Is Whip Use Important to Thoroughbred Racing Integrity? What Stewards’ Reports Reveal about Fairness to Punters, Jockeys and Horses
University of South Australia, Adelaide, SA 5034, Australia
School of Geosciences, University of Sydney, Sydney, NSW 2006, Australia
Dene Stansall, Animal Aid, The Old Chapel, Bradford Street, Tonbridge, Kent TN9 1AW, UK
School of Veterinary Science, University of Sydney, Sydney, NSW 2006, Australia
Author to whom correspondence should be addressed.
Received: 9 October 2020 / Revised: 21 October 2020 / Accepted: 22 October 2020 / Published: 29 October 2020
(This article belongs to the Section Equids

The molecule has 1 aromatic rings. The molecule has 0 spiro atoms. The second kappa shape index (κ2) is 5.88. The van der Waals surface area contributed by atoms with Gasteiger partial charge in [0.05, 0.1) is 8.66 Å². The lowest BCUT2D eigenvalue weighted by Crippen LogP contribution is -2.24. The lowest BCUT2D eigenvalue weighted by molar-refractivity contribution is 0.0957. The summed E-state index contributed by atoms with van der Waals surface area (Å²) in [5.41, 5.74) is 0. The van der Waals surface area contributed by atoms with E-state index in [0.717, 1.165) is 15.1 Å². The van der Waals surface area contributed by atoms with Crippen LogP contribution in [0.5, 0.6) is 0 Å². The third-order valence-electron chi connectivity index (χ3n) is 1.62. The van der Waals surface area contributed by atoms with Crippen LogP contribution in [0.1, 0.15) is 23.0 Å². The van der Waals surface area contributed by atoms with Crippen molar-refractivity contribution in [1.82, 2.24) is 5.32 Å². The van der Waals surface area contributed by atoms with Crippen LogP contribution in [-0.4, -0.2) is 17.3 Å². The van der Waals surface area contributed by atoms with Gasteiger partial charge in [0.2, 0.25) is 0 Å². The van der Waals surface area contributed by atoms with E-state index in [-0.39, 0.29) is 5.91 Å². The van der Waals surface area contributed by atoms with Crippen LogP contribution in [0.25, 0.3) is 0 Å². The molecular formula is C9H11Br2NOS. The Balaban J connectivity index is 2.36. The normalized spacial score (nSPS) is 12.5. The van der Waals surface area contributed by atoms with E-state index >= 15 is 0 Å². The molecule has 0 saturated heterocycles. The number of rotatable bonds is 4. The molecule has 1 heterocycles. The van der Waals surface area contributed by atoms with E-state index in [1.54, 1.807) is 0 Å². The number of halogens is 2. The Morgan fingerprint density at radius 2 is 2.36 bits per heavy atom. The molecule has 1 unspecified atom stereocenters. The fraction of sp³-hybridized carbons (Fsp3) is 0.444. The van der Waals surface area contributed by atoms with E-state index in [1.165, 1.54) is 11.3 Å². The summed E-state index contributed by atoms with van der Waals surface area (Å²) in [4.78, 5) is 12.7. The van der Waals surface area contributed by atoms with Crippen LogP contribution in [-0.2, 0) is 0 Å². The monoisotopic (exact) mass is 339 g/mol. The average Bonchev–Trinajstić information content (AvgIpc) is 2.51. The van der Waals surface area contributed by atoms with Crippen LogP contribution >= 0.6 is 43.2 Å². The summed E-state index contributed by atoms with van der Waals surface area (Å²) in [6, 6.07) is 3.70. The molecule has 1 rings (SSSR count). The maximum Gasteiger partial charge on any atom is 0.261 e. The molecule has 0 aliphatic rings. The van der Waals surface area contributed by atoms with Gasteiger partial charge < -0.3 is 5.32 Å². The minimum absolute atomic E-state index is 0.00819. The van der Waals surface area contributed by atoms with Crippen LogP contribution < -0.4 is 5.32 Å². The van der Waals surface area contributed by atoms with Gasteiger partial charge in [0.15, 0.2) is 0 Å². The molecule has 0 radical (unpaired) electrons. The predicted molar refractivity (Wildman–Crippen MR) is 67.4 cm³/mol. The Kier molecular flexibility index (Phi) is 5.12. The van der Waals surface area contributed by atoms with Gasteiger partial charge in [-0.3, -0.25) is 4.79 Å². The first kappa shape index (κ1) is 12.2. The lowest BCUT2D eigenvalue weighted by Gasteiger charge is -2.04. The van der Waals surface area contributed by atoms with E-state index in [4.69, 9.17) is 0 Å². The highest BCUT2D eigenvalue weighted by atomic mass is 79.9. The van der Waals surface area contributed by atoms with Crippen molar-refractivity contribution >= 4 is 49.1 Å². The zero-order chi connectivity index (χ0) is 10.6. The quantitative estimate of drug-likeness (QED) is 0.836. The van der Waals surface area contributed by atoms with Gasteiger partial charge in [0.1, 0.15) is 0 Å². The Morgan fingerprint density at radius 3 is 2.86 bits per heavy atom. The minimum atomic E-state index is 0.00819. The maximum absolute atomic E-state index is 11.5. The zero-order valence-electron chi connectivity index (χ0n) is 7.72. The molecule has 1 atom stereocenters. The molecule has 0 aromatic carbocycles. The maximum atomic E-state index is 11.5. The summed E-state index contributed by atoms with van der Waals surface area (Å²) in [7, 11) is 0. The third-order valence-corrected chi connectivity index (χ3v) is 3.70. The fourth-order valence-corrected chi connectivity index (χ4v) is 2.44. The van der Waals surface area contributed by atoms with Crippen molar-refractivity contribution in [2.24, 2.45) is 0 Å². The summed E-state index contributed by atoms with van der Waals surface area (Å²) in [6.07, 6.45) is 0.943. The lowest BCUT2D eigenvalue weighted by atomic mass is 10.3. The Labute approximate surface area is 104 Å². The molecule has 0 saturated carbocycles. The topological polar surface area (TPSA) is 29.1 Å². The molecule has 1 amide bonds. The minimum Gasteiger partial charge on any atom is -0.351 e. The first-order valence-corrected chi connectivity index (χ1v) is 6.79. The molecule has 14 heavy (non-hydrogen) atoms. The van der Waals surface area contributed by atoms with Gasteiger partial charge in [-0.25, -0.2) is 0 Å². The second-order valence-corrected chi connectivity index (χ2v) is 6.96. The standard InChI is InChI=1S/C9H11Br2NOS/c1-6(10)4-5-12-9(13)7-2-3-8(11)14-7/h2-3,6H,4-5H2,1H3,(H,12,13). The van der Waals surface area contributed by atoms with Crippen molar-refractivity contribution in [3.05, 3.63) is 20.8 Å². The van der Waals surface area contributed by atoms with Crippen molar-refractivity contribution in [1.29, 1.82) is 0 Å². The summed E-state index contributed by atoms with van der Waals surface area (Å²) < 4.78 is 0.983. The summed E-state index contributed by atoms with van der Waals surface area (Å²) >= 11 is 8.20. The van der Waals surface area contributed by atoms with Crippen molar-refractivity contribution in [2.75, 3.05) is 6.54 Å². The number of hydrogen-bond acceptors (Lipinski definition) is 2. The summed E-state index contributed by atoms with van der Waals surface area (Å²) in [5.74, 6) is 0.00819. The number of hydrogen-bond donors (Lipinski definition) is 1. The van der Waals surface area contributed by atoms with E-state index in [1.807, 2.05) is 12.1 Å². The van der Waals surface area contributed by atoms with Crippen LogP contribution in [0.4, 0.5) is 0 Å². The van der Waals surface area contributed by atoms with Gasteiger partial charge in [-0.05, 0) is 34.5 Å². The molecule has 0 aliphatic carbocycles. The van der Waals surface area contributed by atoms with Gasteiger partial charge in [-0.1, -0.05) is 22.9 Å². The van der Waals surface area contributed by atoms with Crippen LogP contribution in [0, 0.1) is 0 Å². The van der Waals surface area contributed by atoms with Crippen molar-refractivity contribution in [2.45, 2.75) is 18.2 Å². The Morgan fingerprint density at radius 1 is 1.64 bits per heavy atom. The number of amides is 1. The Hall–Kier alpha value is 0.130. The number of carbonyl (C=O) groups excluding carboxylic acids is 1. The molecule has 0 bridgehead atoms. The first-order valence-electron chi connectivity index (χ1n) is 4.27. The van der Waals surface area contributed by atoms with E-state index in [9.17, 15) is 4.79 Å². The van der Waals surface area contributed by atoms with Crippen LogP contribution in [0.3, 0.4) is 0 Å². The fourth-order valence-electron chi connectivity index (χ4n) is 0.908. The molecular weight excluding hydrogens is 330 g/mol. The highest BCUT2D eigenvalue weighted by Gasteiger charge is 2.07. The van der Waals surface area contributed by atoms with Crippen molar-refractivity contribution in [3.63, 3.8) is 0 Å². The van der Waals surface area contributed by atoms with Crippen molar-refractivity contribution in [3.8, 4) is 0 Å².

As a multibillion-dollar industry involving gambling and animals, fairness is essential to thoroughbred racing. This is referred to as racing integrity. Whilst there are comprehensive rules and regulations governing equipment and conduct, whip use is the most publicly visible enforcement of integrity in racing. As a tool for “encouragement”, whip use is believed to give everyone a fair chance of winning, including owners, trainers, jockeys, horses and punters. As a tool for “steering”, whip use is also believed to be essential for the safety of the horse and jockey. However, the impact of whip use on steering and safety has not been studied. In this article, we compare “whipping-free” races in Great Britain, where whips are held but not used with the more commonplace “whipping-permitted” races. Our analysis of stewards’ reports for 126 races involving 1178 starters over three years found no statistically significant differences between stewards having anything to report, movement on course, interference on course, incidents related to jockey behaviour or race finishing times. Our findings, that whip use is not related to racing integrity, support the normalisation of “whipping-free” races, which we expect to improve horse welfare and social acceptance.